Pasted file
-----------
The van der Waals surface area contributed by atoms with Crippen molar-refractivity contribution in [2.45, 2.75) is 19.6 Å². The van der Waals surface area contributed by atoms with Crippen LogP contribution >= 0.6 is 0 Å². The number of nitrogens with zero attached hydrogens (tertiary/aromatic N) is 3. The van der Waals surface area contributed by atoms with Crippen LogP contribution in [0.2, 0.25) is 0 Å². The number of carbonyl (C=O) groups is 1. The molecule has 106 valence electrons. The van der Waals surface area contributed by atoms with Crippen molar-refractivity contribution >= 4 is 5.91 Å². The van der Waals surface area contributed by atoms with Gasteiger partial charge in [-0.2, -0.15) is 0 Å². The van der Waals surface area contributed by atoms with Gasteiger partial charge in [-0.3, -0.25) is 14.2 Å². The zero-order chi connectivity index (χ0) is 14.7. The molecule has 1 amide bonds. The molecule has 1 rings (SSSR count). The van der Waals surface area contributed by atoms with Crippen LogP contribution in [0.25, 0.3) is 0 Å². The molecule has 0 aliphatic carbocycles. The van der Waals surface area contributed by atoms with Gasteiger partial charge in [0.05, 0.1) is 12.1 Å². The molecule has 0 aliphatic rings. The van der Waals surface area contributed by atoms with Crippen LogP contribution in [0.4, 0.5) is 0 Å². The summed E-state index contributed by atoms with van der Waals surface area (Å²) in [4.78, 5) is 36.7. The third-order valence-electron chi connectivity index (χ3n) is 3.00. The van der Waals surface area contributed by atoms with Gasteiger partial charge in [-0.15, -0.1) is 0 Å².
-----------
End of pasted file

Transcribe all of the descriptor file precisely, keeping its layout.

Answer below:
The van der Waals surface area contributed by atoms with Crippen molar-refractivity contribution in [2.45, 2.75) is 19.6 Å². The van der Waals surface area contributed by atoms with Crippen LogP contribution >= 0.6 is 0 Å². The number of nitrogens with zero attached hydrogens (tertiary/aromatic N) is 3. The van der Waals surface area contributed by atoms with Crippen LogP contribution in [0.2, 0.25) is 0 Å². The number of carbonyl (C=O) groups is 1. The molecule has 106 valence electrons. The van der Waals surface area contributed by atoms with Crippen molar-refractivity contribution >= 4 is 5.91 Å². The van der Waals surface area contributed by atoms with Gasteiger partial charge in [-0.2, -0.15) is 0 Å². The van der Waals surface area contributed by atoms with Gasteiger partial charge in [-0.3, -0.25) is 14.2 Å². The zero-order chi connectivity index (χ0) is 14.7. The molecule has 1 amide bonds. The molecule has 1 rings (SSSR count). The van der Waals surface area contributed by atoms with Crippen LogP contribution in [0.25, 0.3) is 0 Å². The molecule has 0 aliphatic carbocycles. The van der Waals surface area contributed by atoms with Gasteiger partial charge in [0.05, 0.1) is 12.1 Å². The molecule has 0 aliphatic rings. The van der Waals surface area contributed by atoms with Crippen LogP contribution in [0.4, 0.5) is 0 Å². The summed E-state index contributed by atoms with van der Waals surface area (Å²) in [4.78, 5) is 36.7. The third-order valence-electron chi connectivity index (χ3n) is 3.00. The van der Waals surface area contributed by atoms with Gasteiger partial charge in [-0.15, -0.1) is 0 Å².